“Wool classers up here are scarce, but we have been lucky in the past to have had one who worked in Australia with mid-micron wool,” Linda says.

“You have to work your butts off in the shearing shed because you’ve got to do things right. Presentation is key. It’s a lot more work but if you get the returns, it’s worth it.”

Neville says they can grow good quality, white, bright wool.

“You need to get management and shearing right to optimise soundness, colour, length and also get less vegetable matter.”

As well as the sheep, 180 Angus cows are run using Angus bulls and some terminal Charolais.

“We used to finish them on another property but now we just finish heifers and sell the rest store,” Neville says.

A pasture improvement programme has been underway for the last four years. On one large subdivided 30ha paddock which has recently been fenced and provided with a water supply, chicory and raphno have been used which has put good weights on their lambs.

“It does seriously well in Northland,” Neville says.

After cropping, the land will be sown in permanent pasture, a ryegrass clover mix.

Their fertiliser programme, which has been sparse because of the lack of wool income in recent times, is 94 tonnes of combined of serpentine super, potash, selenium, molybdenum, sulphur and Sustain which goes on as maintenance with top-ups of 50t of super 10, DAP, potash and boron. The soil pH ranges from 5.8 to 6.1 with Olsen P from 7 to 27.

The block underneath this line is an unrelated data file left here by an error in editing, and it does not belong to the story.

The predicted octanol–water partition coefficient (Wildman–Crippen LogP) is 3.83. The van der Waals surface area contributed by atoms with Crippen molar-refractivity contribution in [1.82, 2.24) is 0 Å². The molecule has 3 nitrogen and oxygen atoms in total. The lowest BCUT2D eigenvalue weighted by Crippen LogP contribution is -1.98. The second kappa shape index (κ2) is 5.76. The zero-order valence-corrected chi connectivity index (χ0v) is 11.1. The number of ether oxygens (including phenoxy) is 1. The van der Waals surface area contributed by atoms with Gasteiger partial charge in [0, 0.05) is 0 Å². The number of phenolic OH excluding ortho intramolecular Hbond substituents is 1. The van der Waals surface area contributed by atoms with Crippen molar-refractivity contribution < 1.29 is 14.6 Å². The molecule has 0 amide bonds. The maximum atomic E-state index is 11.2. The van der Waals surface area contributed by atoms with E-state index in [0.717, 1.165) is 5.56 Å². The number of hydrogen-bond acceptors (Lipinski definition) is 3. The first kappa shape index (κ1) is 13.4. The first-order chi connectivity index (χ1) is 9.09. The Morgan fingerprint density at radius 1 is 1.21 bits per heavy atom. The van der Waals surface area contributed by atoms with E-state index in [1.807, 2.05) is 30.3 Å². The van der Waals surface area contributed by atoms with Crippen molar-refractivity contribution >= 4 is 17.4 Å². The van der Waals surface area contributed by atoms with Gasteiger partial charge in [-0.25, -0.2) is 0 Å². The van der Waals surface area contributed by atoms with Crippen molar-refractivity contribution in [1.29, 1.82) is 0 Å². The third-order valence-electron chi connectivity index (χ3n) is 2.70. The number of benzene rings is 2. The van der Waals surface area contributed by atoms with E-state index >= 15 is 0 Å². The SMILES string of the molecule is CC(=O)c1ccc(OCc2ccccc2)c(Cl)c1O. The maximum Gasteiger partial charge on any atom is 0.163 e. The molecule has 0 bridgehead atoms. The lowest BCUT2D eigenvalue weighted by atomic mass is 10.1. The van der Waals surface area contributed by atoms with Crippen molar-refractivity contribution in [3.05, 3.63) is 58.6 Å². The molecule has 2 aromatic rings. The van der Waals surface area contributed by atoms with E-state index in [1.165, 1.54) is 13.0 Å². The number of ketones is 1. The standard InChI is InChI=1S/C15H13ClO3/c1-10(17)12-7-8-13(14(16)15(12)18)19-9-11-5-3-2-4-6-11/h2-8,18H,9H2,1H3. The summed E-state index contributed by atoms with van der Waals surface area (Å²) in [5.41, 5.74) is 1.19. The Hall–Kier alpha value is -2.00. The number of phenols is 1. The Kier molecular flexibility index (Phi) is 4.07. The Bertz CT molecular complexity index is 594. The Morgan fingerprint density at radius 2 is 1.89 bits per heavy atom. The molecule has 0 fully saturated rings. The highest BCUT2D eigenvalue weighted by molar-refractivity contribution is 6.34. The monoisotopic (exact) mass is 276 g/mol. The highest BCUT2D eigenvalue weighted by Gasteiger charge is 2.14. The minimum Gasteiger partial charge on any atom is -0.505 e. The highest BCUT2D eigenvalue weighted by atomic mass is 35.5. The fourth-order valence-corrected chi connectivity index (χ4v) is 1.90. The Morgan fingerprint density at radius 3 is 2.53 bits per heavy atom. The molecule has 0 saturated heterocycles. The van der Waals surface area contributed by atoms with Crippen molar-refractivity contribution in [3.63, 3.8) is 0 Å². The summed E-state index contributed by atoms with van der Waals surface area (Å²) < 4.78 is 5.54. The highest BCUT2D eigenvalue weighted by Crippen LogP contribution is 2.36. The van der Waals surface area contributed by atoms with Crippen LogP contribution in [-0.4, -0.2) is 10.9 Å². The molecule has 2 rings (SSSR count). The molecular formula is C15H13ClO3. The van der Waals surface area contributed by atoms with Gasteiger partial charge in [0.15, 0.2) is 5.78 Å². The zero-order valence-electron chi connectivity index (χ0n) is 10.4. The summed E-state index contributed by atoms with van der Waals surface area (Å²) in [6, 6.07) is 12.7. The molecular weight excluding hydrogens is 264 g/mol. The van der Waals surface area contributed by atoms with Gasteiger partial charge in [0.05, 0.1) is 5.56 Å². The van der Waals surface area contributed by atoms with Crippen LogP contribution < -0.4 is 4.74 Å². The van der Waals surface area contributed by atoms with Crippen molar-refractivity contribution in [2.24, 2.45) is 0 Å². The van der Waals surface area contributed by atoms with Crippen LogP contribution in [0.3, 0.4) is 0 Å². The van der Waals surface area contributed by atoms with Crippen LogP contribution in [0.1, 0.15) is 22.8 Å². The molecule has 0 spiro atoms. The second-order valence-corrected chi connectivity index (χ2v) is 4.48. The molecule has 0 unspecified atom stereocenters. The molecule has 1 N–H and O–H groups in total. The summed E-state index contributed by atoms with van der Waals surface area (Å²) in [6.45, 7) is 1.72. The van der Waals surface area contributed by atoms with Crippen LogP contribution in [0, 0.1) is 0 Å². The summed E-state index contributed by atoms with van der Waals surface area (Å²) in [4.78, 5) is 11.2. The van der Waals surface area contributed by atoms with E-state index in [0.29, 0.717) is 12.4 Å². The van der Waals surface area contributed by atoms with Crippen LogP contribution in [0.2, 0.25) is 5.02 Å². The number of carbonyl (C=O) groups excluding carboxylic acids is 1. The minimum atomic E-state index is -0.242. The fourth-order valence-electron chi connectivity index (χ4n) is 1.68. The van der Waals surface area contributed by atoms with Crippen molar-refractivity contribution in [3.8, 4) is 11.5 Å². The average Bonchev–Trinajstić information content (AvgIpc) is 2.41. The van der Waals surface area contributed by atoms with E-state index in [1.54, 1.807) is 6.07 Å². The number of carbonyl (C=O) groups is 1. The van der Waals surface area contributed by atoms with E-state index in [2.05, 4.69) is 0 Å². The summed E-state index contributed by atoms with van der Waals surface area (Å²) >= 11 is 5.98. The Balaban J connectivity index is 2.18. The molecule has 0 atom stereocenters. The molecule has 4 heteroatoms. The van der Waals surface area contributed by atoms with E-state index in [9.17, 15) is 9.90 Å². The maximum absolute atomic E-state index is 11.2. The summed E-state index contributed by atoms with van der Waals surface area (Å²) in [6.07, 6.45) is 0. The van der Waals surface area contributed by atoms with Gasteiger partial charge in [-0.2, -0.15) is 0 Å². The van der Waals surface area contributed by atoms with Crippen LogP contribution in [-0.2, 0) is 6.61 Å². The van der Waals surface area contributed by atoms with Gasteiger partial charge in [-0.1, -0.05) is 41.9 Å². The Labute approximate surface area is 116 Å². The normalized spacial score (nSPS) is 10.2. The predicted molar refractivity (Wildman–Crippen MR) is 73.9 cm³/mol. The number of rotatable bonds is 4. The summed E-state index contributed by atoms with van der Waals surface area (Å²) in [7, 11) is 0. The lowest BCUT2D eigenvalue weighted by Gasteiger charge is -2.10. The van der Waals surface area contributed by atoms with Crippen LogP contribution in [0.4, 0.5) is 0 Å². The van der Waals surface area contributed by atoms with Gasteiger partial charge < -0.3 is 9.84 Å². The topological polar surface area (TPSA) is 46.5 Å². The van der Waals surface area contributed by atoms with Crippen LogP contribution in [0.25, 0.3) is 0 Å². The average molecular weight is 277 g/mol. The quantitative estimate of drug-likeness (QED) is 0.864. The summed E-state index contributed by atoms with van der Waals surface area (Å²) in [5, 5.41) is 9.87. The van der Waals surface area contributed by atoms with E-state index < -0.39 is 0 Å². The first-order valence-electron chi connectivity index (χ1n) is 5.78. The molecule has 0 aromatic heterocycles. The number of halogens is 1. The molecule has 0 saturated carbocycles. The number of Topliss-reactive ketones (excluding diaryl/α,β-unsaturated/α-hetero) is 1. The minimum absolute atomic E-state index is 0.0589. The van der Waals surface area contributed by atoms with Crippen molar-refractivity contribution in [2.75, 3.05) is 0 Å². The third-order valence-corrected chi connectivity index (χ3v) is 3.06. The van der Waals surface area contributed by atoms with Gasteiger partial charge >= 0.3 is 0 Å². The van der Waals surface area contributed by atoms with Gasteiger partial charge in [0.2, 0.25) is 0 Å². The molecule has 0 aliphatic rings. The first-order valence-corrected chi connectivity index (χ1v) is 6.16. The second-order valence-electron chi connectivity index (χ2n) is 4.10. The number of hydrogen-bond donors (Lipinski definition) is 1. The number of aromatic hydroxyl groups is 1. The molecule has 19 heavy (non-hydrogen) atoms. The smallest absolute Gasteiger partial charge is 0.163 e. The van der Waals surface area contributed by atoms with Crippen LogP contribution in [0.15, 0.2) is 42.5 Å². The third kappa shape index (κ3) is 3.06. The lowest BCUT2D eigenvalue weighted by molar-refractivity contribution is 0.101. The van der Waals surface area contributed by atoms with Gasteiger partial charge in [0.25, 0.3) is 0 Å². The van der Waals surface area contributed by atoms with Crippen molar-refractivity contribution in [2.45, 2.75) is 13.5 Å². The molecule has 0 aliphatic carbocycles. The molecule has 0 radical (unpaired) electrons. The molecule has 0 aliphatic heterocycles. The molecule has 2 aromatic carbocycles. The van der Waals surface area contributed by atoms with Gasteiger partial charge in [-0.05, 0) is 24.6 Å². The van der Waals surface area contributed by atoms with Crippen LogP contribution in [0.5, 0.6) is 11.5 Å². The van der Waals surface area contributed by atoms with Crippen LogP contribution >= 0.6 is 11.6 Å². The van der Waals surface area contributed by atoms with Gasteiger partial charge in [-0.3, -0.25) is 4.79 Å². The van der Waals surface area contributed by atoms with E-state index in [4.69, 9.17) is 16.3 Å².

Their hill country has not seen fertiliser for many years.

About 140ha of the farm has been fenced off and retired, comprising some virgin bush and regenerating native bush. Wetlands have also been fenced with manuka, flaxes and other natives and poplars planted all through these areas.

Neville and Linda have always allowed four-wheel drive and motorbike enthusiasts as well as horse trekkers for community fund-raising events to use the property as long as they respect it.

In the last 10 years two and a half kilometres of the Pou Herenga Tai Twin coast cycle trail has been put through their land following the Utakura river. A number of local landowners grouped together to fence off bush and plant flax to attract tui with the aim of making the route from which runs in four sections from Opua to Horeke, one of the best cycle trails in the country. Neville is a trustee on Pou Herenga Tai Twin Coast Cycle Trail trust and they also offer off-grid farmstay accommodation.

For the future they strongly believe halfbred Merinos have more to offer the north.

“Other farms in the north have tried purebred but it’s not been successful,” he says.

He’s a keen member of Last Sheep Standing, a Red Meat Profit Partnership (RMPP) which has a like-minded membership of seven local farmers.

“They’re all interested in what we’re doing,” he says.

“But there are not enough enthusiastic farmers producing wool up here and that’s frustrating.”

With larger properties employing managers the interest is stronger in meat production, as they have to justify why they would try something different. But he’s still keen for some of them to give Merino genetics a try.

Their wool, strong and mid-micron, is sold through New Zealand Merino.

“It’s great being able to see results in testing from micron to colour and vegetable matter, resulting in better management all round,” he said.

“Being ZQ accredited we know where our wool is going into the world market and what it’s used for as well as those buying it knowing where it has come from.”

Covid-19 has made it difficult for NZ Merino representatives to come and visit in recent times.
He believes the wool on lambs on the ground now, if it meets the right specifications, will return $10 a kilogram.

“It’s proven to be worth doing.”